Tuesday, January 25, 2011

Well, my entry in the Aperture Awards competition earned me a silver Award!

I now have 188 images uploaded to GigaPan.org. Recent additions include panoramas of the Ice on Whyte ice carving competion. Weather was ideal for the carvers and a brief spell of above freezing temps meant some of the sculptures are starting to melt.

Next venture with the GigaPan will be to the Rockies for some winter panoramas.

Tuesday, November 2, 2010

Fall update, November 2, 2010


I recently entered one of my photos in the Aperture Awards Competition with entries from 90 countries worldwide. This is one of the richest competitions in the world...more than $80,000 in cash and merchandise...Wish me luck!

There are now more than 170 Gigapans on my site with several new ones uploading as I write

Saturday, December 12, 2009

My latest Gigapans






Osoyoos, BC from Anarchist Summit: My largest Gigapan so far,
2.05 gigapixels. Composed of 405 separate shots (45 columns by 9 rows)


Custom prints of these and other of my files are currently available in very large size, up to 20 - 40 feet wide images with archival inks. Prices are based on a per square foot of the image output.


Write me for ordering: darbkin@earthlink.net.
Other images can be ordered from my site on RedBubble


Gigapan update:

It's been more than a year since my last posting here, but I've been very busy with my GigaPans.
I currently have 50 files uploaded to my site on Gigapan.org.
My largest file so far is the one of Osoyoos, BC. which spans a view of 170 degrees creating a file of 2.05 gigapixels. I uploaded it with my dial-up and it took 152 hours! The file in .RAW is nearly 8 gigabytes.

My subject matter: Landscapes, cityscapes, architecture, industrial.

Problems encountered:
1. Making sure your unit is properly leveled with the Field of View set correctly. Select the subject image area with the center of the image located as closely as possible to the "equator" of the panorama. This prevents the panorama from being warped upwards or downwards.

2. Set the field of view (angle of view) so the there is sufficient overlap (20-40%) between frames. For a 420mm lens at full zoom, this is approximately 3.8 degrees. For 210 mm, 7.5 degrees. More overlap is preferable. Underlap will result in gaps.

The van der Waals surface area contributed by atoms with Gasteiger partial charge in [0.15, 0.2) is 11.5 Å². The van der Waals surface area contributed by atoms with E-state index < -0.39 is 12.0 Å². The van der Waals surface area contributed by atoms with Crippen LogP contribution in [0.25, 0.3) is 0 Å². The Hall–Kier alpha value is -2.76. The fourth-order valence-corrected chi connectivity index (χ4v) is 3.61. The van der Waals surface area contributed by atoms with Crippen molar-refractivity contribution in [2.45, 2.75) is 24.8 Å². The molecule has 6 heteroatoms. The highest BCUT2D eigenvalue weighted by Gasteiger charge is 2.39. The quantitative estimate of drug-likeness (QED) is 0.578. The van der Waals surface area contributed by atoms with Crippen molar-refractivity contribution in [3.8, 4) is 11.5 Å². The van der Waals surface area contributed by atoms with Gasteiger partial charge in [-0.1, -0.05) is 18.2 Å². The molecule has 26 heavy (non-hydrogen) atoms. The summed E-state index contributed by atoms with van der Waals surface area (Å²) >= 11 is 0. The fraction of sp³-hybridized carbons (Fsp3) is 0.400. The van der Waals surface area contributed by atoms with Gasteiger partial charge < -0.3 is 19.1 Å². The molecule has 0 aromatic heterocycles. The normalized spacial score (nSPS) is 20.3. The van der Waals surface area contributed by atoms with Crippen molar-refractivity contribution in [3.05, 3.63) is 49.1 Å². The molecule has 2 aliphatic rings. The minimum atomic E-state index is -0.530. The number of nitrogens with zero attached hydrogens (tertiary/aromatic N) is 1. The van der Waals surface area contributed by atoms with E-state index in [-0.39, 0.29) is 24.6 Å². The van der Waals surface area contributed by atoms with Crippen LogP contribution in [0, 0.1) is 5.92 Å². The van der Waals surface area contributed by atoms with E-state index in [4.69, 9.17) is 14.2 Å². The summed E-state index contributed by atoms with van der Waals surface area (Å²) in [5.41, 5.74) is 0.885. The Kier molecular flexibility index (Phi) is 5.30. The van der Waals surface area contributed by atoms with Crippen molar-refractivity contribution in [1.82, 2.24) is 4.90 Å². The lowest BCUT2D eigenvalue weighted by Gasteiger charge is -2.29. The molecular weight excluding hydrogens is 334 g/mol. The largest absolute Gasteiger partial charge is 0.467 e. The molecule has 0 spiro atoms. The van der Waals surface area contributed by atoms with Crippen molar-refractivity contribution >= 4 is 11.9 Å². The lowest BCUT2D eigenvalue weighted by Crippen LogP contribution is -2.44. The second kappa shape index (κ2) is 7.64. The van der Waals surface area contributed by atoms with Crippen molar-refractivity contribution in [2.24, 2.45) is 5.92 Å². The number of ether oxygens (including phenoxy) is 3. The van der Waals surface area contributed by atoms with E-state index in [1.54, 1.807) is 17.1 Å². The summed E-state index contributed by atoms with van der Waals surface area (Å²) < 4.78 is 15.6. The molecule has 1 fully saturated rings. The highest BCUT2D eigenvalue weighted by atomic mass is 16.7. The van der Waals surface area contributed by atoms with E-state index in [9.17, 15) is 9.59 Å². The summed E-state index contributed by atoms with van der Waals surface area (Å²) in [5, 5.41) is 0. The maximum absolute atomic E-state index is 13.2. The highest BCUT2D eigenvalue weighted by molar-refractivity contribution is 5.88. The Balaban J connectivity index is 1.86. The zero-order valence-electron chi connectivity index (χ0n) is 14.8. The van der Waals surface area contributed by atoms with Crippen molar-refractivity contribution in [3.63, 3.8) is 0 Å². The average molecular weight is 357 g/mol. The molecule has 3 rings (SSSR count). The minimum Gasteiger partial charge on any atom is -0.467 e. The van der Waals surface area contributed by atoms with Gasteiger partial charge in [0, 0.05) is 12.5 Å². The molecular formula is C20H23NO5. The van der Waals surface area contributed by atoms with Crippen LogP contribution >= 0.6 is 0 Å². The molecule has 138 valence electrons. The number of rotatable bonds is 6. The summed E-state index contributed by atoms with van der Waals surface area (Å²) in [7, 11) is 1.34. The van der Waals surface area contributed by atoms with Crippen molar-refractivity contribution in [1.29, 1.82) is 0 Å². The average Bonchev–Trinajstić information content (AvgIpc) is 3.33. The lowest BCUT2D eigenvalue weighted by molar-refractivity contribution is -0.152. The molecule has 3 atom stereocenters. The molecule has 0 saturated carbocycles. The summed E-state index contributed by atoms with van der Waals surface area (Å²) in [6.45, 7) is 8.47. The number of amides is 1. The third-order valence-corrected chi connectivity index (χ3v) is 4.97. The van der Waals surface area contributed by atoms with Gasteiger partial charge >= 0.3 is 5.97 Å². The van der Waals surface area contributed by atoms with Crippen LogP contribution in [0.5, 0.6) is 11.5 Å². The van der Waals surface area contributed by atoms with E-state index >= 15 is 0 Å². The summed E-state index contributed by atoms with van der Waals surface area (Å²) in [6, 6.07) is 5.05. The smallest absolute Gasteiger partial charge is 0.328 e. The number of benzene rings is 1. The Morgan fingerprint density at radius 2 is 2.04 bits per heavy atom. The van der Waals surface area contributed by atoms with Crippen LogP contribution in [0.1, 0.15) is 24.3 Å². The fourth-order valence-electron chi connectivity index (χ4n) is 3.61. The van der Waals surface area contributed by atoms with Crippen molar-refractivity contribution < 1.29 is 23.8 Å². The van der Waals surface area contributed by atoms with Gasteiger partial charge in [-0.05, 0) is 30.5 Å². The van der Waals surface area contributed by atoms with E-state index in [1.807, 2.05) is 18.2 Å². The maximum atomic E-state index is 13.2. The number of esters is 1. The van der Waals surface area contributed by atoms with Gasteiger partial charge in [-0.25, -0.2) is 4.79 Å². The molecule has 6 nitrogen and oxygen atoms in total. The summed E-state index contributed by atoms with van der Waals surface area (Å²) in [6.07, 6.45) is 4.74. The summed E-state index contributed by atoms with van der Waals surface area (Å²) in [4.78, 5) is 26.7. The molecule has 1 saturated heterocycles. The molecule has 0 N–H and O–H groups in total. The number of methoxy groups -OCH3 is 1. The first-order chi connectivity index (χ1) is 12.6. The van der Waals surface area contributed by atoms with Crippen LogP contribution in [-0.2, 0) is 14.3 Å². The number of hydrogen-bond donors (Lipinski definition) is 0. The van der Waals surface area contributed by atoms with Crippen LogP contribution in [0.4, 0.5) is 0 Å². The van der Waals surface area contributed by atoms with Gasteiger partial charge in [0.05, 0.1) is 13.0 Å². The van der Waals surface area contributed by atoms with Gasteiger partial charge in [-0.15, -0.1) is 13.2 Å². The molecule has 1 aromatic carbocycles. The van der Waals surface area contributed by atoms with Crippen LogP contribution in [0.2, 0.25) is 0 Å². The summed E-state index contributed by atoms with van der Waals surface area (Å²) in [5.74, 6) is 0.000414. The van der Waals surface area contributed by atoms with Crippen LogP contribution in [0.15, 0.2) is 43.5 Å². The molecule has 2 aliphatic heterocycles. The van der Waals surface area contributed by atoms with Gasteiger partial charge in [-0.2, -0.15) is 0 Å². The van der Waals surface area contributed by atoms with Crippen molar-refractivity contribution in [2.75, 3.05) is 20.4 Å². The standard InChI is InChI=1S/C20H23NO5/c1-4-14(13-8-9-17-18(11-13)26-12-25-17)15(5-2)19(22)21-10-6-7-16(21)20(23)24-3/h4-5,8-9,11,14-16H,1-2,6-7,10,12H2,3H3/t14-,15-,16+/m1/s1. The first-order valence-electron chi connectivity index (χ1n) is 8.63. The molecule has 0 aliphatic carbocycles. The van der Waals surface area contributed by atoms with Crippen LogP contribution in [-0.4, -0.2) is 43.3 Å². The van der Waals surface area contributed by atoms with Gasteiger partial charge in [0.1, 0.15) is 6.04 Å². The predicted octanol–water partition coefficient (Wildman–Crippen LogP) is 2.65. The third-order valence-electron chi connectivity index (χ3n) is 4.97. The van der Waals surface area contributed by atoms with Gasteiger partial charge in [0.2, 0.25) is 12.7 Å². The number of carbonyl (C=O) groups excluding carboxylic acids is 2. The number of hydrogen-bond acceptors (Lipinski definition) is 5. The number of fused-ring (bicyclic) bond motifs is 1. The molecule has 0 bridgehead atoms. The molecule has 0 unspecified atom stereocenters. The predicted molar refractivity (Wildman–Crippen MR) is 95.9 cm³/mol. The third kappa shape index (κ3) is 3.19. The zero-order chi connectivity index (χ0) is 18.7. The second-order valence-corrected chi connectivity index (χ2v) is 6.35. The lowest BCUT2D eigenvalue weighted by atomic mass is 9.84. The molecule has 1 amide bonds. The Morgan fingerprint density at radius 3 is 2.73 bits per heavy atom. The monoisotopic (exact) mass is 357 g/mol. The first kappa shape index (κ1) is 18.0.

3. Set exposure manually or set automatic and then be sure to lock it, along with the focus.

4. Set white balance (daylight, cloudy, incandescent) and lock it.

5. Mechanical problems: The gears and shafts in the unit are rather too loose resulting in wobble during the movements. To correct this I applied some shrink-wrap film to the shafts giving them freedom to move but with a tighter fit.



Printing the files: On my desktop HP printer I run some proofs of the images on glossy paper with the resolution set to maximum (1200 x 1200).
I have also output some of the files at full resolution on a very large Mimaki plotter. Largest files so far are 48" high by 16 feet wide at 300 pixels per inch.
Dan at PosterTech is currently outputting some of them on canvas and plans to help me market them. His biggest printer will image in 4,6 and 8 colour process up to 8 feet high and more than 50 feet long in one piece. Proofs so far look fabulous!!!! It's like standing at the original scene.

~Dave

Tuesday, September 2, 2008

My Gigapan Blog



Well folks, I've ordered my Gigapan® Robotic camera mount and expect to have it by the time I leave for my trip to Vancouver Island in two weeks. (Sept 13)

I'll be putting it through some very precise shakedown tests...exposure values, maximum sharpness and detail, depth-of-field, color quality.

The two digital camera I'll be using:

Panasonic Lumix FZ20 (5 MP) with a 12x Leica Vario Elmarit zoom lens.

Panasonic Lumix FZ50 (10MP) with a 12x Leica Vario Elmarit zoom lens.

One thing I'd like to try in the future is to couple two cameras on side-by-side mounted Gigapans and shoot my panoramas in ...TA DA...Stereo!!!!

The attached photo is the FZ50 and the attached panorama of Abraham Lake in the Canadian Rockies near Saskatchewan Crossing. The panorama was shot in 4 sections and stitched with HP software. I expect it will pale in comparison to the Gigapans I plan to produce.